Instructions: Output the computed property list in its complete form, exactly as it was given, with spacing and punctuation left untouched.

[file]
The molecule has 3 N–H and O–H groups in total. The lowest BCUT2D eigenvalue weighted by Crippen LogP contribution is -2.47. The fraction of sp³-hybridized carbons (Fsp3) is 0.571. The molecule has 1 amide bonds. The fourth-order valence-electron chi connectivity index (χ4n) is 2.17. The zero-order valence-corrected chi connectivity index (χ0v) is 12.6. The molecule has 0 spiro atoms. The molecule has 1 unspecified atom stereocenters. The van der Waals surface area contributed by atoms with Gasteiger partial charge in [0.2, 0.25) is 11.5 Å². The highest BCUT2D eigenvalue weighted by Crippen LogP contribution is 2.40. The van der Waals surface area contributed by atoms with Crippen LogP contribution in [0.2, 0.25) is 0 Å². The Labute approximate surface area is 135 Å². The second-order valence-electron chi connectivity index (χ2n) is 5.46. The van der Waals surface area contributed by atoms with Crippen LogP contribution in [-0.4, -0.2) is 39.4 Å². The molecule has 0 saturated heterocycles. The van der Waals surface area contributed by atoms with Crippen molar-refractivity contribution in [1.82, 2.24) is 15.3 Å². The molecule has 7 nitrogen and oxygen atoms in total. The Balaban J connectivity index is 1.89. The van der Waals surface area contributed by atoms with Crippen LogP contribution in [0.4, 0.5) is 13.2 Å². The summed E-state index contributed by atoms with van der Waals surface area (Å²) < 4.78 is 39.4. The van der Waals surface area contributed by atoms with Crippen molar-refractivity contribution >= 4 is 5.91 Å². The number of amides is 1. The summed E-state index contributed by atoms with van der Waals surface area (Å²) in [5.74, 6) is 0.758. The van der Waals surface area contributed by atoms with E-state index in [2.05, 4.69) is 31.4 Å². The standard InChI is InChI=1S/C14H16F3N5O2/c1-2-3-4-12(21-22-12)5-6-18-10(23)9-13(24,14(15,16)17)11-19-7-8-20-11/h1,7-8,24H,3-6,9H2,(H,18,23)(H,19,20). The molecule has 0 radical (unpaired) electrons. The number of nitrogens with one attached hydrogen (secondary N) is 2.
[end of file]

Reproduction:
The molecule has 3 N–H and O–H groups in total. The lowest BCUT2D eigenvalue weighted by Crippen LogP contribution is -2.47. The fraction of sp³-hybridized carbons (Fsp3) is 0.571. The molecule has 1 amide bonds. The fourth-order valence-electron chi connectivity index (χ4n) is 2.17. The zero-order valence-corrected chi connectivity index (χ0v) is 12.6. The molecule has 0 spiro atoms. The molecule has 1 unspecified atom stereocenters. The van der Waals surface area contributed by atoms with Gasteiger partial charge in [0.2, 0.25) is 11.5 Å². The highest BCUT2D eigenvalue weighted by Crippen LogP contribution is 2.40. The van der Waals surface area contributed by atoms with Crippen LogP contribution in [0.2, 0.25) is 0 Å². The Labute approximate surface area is 135 Å². The second-order valence-electron chi connectivity index (χ2n) is 5.46. The van der Waals surface area contributed by atoms with Crippen LogP contribution in [-0.4, -0.2) is 39.4 Å². The molecule has 0 saturated heterocycles. The van der Waals surface area contributed by atoms with Crippen molar-refractivity contribution in [1.82, 2.24) is 15.3 Å². The molecule has 7 nitrogen and oxygen atoms in total. The Balaban J connectivity index is 1.89. The van der Waals surface area contributed by atoms with Crippen LogP contribution in [0.4, 0.5) is 13.2 Å². The summed E-state index contributed by atoms with van der Waals surface area (Å²) < 4.78 is 39.4. The van der Waals surface area contributed by atoms with Crippen molar-refractivity contribution >= 4 is 5.91 Å². The number of amides is 1. The summed E-state index contributed by atoms with van der Waals surface area (Å²) in [5.74, 6) is 0.758. The van der Waals surface area contributed by atoms with E-state index in [2.05, 4.69) is 31.4 Å². The standard InChI is InChI=1S/C14H16F3N5O2/c1-2-3-4-12(21-22-12)5-6-18-10(23)9-13(24,14(15,16)17)11-19-7-8-20-11/h1,7-8,24H,3-6,9H2,(H,18,23)(H,19,20). The molecule has 0 radical (unpaired) electrons. The number of nitrogens with one attached hydrogen (secondary N) is 2.